The Senate is expected to vote on the final passage of the FY 2010 Energy and Water Development Appropriations Bill later this week. When President Obama signs this legislation, the plan to dispose of civilian nuclear waste will shift to a new, and as yet, undefined track.
The initial House and Senate versions of this legislation agreed with the Administration’s request to provide $98.4 million for nuclear waste disposal, as did the final bill. Funding will drop by $47.0 million from last year’s budget of $145.4 million.
The disposal of civilian nuclear waste, now estimated at 60,000 metric tons, has long been a contentious issue. Twenty-two years ago Congress selected Yucca Mountain, Nevada as the site of the nation’s sole underground nuclear waste repository. The State of Nevada and its congressional delegation opposed this repository in the courts and on Capitol Hill. Last year, the Department of Energy submitted an 8,600 page construction application to the Nuclear Regulatory Commission, starting a review expected to take at least three years. Said then Energy Secretary Samuel Bodman, “Today’s application begins a new phase for the Yucca Mountain Project,” which up until then had cost an estimated $10 billion and that had extended over twenty years. Senate Majority Leader Harry Reid (D-NV) and the rest of the Nevada delegation called the application “a political decision” and urged the NRC to “reject the Department’s approach.” In September the NRC announced that it would start the review process, prompting Reid to declare “Yucca Mountain is not only a dangerous proposition for the people of Nevada, it's a risky plan for every community in the country that would have the waste transported through their cities and towns, which is why I will continue my work to kill the proposed dump once and for all."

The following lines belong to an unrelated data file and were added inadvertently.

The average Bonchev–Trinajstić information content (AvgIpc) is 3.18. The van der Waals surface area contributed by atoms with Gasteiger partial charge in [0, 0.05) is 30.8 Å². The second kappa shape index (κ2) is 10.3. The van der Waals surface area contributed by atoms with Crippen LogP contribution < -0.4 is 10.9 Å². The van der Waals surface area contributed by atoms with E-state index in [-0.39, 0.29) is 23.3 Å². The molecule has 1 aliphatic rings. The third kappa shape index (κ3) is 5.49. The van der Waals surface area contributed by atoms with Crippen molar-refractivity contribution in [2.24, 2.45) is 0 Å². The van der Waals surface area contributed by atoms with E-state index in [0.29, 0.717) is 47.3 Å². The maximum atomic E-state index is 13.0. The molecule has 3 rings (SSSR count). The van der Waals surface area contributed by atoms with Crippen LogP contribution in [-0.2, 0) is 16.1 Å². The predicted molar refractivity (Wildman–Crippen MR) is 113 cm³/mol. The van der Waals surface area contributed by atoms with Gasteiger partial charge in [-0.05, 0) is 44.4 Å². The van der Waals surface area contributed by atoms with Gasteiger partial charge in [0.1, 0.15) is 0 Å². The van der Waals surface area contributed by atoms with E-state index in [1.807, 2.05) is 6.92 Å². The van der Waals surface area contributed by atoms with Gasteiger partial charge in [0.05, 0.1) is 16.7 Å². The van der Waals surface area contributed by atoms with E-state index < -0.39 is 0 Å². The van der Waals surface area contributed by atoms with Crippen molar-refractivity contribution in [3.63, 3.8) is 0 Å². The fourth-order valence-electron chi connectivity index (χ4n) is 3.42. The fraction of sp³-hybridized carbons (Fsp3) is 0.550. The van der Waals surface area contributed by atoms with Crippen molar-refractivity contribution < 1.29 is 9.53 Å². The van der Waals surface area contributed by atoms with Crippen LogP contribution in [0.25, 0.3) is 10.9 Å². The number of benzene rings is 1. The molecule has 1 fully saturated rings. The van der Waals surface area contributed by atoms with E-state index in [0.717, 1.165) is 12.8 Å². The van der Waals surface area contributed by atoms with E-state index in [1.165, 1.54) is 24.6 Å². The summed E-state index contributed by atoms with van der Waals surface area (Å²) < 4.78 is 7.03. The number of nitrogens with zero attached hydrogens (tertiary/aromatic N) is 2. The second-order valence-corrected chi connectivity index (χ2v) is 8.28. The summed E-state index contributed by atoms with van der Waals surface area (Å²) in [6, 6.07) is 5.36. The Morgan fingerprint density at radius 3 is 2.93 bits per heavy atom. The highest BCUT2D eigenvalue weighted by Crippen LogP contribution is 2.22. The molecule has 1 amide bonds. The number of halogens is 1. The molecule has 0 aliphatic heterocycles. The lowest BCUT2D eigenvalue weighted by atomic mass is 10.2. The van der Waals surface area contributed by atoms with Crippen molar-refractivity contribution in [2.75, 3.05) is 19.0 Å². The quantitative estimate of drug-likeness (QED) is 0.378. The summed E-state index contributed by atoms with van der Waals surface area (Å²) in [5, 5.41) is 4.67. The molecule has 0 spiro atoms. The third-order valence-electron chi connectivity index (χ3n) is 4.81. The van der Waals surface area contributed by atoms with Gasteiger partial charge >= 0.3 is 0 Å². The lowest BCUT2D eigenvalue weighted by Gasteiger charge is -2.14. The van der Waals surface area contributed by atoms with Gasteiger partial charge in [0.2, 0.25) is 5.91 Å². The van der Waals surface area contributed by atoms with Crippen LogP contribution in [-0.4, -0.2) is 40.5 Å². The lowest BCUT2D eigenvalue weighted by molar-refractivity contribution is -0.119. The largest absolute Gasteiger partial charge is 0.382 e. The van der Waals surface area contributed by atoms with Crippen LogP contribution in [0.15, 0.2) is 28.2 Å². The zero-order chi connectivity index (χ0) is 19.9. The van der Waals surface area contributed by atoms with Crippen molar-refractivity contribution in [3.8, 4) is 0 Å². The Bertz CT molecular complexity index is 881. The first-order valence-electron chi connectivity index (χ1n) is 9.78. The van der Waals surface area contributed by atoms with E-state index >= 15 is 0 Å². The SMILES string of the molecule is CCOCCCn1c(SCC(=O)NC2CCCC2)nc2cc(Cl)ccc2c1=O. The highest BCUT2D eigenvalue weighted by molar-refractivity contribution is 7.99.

In May, the Administration sent its FY 2010 budget request to Congress. An FY 2010 Department of Energy document described the Administration’s position: